This also leads to the disquieting observation that with no slack in the system…war or terrorism now could seriously disrupt the world’s supply of oil. A few years ago blowing up a few pipelines would have been no big deal, the Saudis could just increase production to make up the shortfall. Nowadays an attack on a few key oil facilities would make the price of oil spike wildly. This more than anything is probably why the Bush administration hasn’t attacked Iran, Americans might swallow $5 a gallon gas…but $20 a gallon gas would be a whole new world, with job losses and price spikes spreading through the economy like so many flaming dominoes knocking each other over.

Drive safe everyone.

(The above image is claimed as Fair Use under US copyright law. It is not being used for profit, is central to illustrating the post, and is arguably a historically important image. Credit and copyright: Cardiff University Engineering Department. It’s a picture of the Piper Alpha fire in the North Sea in 1988, the worst oil rig disaster in history with 167 lives lost.)

Written by unitedcats

March 17, 2008 at 6:40 pm

Posted in Business, World

16 Responses

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  1. Another parts of the equation. $4 a gallon gas in California equals $2.80 to $3.00 in many other parts of the country. I just took a trip to California and gas was 75 cents a gallon higher.

    I also remember 25 cent a gallon gas in the 50’s but then a dollar was a lot of money. When you’re working for 75 cents an our a quarter is actually a lot of money.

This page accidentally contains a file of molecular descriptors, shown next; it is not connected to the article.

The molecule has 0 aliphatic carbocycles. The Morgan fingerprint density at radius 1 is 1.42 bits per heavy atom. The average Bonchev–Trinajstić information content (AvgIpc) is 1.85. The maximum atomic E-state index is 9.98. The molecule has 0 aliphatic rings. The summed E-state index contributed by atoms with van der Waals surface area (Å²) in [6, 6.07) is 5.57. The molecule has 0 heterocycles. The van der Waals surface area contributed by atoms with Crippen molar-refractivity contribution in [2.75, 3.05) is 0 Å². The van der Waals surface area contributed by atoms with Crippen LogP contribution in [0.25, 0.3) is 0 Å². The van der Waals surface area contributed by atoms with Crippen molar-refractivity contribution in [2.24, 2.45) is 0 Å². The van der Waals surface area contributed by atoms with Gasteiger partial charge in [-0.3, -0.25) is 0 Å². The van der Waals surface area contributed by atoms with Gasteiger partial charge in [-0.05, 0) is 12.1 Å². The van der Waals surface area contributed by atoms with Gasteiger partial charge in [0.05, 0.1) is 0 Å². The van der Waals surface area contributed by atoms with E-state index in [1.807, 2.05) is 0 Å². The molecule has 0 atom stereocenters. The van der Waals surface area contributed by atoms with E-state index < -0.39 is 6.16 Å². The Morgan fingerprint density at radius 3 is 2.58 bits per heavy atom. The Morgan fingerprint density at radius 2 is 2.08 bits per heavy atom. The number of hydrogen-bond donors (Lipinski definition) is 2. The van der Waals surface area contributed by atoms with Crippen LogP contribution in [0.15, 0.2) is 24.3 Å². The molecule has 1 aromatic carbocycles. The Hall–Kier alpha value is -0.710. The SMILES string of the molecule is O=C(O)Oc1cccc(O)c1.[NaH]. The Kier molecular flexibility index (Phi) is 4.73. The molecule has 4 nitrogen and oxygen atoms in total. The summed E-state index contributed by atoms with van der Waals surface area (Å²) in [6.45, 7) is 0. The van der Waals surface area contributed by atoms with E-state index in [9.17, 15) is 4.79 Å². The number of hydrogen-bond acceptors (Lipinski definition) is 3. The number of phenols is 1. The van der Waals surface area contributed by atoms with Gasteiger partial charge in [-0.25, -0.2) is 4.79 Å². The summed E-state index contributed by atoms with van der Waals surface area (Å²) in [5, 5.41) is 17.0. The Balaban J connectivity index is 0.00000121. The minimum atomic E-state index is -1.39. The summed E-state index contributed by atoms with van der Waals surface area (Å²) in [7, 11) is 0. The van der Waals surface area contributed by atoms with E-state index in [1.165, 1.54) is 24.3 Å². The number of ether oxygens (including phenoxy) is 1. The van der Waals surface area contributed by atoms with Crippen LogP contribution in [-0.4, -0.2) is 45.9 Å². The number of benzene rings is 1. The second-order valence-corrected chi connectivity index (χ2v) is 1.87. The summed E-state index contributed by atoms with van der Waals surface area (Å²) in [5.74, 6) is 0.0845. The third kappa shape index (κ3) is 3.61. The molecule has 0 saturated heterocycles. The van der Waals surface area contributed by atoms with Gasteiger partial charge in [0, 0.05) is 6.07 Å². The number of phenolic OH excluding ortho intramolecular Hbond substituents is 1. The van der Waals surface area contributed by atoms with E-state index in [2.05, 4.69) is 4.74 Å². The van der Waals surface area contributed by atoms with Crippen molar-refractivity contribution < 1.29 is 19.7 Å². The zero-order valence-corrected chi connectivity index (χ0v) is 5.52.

Steve Rosenbaum

    March 17, 2008 at 7:42 pm

  2. So I guess we can’t blame Adam Smith for this…

    One other factor that comes into play is the falling value of the dollar, which exacerbates the price rise here since oil is denominated in dollars.

    Ontario Emperor

    March 17, 2008 at 11:20 pm

  3. If we move to a Hydrogen economy it won’t matter if oil goes up to $20 or $200/gallon, we won’t have a dependency on it anymore. Fuel cells are proven technology at this point. Why are we burning gas?

    Michael

    March 18, 2008 at 1:48 am

  4. Americans need to stop whining about gas prices. It’s $7 to $8 a gallon in Europe, and has always been at least twice what we pay here. If you don’t like it, drive a fuel-efficient vehicle or, gasp, take mass transit.

    Avienne

    March 18, 2008 at 6:10 am

  5. (You in the general, of course, my friend.)

    Avienne

    March 18, 2008 at 6:10 am

  6. Add taxes and the oil well to refinery math too. Doug nice post,well rounded but easy read and nice graphic choice. Allows the mind to wonder and work out some of the various symbolism of a burning oil well.

    in2thefray

    March 18, 2008 at 8:09 am

  7. When allocating blame for $4.00 gas, please remember that one of the objectives of the American government in invading Iraq was to destroy OPEC. Wolfowitz and Perle and the neocon nobs both in and out of the American government wanted to privatize the petroleum industry in Iraq, believing that the privately-owned (READ AMERICAN COMPANIES) petroleum industry would resign from OPEC and flood the market with huge amounts of petroleum. They would destroy the OPEC quota system which is used by members to keep the price of petroleum from falling too far or from oscillating too wildly.

    You have to ask youself why the Bush administration did not pursue this objective once it had invaded Iraq and seized control of the oil fields. Who benefits?

    jasper

    March 18, 2008 at 1:44 pm

  8. Just as a reference point, the ratio of barrels of oil per ounce of gold has remained the same.

    Please everyone do not overlook the fact that the American Central bank has lowered rates so much that it takes that much more fiat currency to get a willing seller.

    Look to the fact that the US currency is being debased to explain the ‘rise in price’.

    ET

    March 18, 2008 at 7:45 pm

  9. It’s always a mistake to try to predict the future by extending current trends. There could be an oil, gold and Euro bubble that bursts. As they say the time to panic is when others are greedy and the time to get greedy is when others are panicing.